There's been a lot of hacks or other types of theft in the crypto industry recently, which seems likely to continue harming the industry’s reputation (not to mention all the victims losing their money).
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Hacks and thefts and exploits, oh my
Some $212.5 million in crypto-related funds were hacked or stolen over the past few weeks, the vast majority from a single platform.
Why it matters
It’s hard to imagine regulators being super jazzed about the ongoing plethora of hacks and other thefts. It is a bit harder to imagine how the industry can try and rectify this situation.
Breaking it down
Want to know something wild? A few hours past midnight last Saturday, my colleague Shaurya and I saw that around $4 million worth of ether – 2,500 ETH – had moved out of a wallet associated with last year's account draining exploit of FTX, which happened a mere few hours after the exchange filed for bankruptcy.
By the end of the weekend, more than $26 million (15,000 ETH) in funds had been moved, mostly into tools and services that will make it more difficult, if not impossible, to track them moving forward. This comes a few days or weeks after a number of crypto platforms, like HTX (formerly Huobi), Mixin and Fortress, all announced they lost funds due to hacks.
Hacks of centralized and decentralized platforms is nothing new. But the fact that they’re continuing to proliferate in these extremely highly-public ways can do nothing but hurt the overall crypto industry’s reputation at a time when, to be quite frank, it already isn’t great.
Maybe one lesson from the last few weeks is that people in crypto – investors and users, yes, but especially builders and funders – need to rethink their attack vectors. For an industry built on "not your keys," there is an awful lot of reliance on third-party tools and providers, any one of which could be compromised.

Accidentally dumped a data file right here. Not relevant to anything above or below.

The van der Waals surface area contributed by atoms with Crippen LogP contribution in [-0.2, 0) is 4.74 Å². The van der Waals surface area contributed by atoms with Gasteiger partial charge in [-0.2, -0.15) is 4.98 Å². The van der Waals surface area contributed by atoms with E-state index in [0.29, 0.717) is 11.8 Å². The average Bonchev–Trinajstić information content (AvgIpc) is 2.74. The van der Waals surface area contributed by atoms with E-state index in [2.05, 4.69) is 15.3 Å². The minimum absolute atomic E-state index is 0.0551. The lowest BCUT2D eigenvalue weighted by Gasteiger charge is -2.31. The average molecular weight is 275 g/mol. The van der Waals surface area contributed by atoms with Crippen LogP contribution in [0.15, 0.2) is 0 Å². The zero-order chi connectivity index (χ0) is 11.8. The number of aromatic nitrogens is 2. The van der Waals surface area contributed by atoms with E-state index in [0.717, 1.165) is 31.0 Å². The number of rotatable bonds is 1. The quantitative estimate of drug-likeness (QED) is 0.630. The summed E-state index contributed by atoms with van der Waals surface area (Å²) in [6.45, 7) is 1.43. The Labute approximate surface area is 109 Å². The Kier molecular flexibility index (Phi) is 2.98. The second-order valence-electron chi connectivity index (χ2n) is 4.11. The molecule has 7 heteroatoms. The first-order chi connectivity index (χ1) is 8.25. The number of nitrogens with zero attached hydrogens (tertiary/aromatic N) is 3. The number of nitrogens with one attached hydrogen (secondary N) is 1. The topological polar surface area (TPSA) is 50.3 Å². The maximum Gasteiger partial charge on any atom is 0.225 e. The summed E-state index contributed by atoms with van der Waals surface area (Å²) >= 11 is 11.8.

Recall that CoinDesk revealed it was one such provider that ultimately led to last month's $15 million Fortress theft.
Mixin hasn't, as of earlier this week, revealed who the database provider is. What we do know is there's an increasing number of service providers of all stripes being attacked. There's multi-factor authentication providers, cloud tool providers, Slack and so on.
Attackers are becoming increasingly sophisticated. We know this too after Google, Apple and Microsoft have all announced patching zero day bugs (referring to vulnerabilities that can be exploited immediately) in recent weeks.
Bringing this back to regulators, we know that lawmakers in the U.S. at least are looking at bills to try and enforce more know-your-customer rules on the crypto industry. While it’s unclear whether any of the bills may have genuine legs at this point – Sen. Sherrod Brown (D-Ohio) threw cold water on an effort by Sen. Elizabeth Warren (D-Mass.) just yesterday, for example – these efforts are ongoing.
However regulators ultimately choose to react, it does seem incumbent on industry participants to find ways of mitigating these issues first.
Stories you may have missed
- FTX's Former Auditor Prager Metis Sued by SEC: For non-FTX related issues.
- Fed Report: Silvergate Bank Got Fatally Ensnared in Crypto While Examiners Shrugged: The Federal Reserve’s Office of the Inspector General published a report on Silvergate Bank’s collapse. The OIG was not impressed by the Fed’s supervision.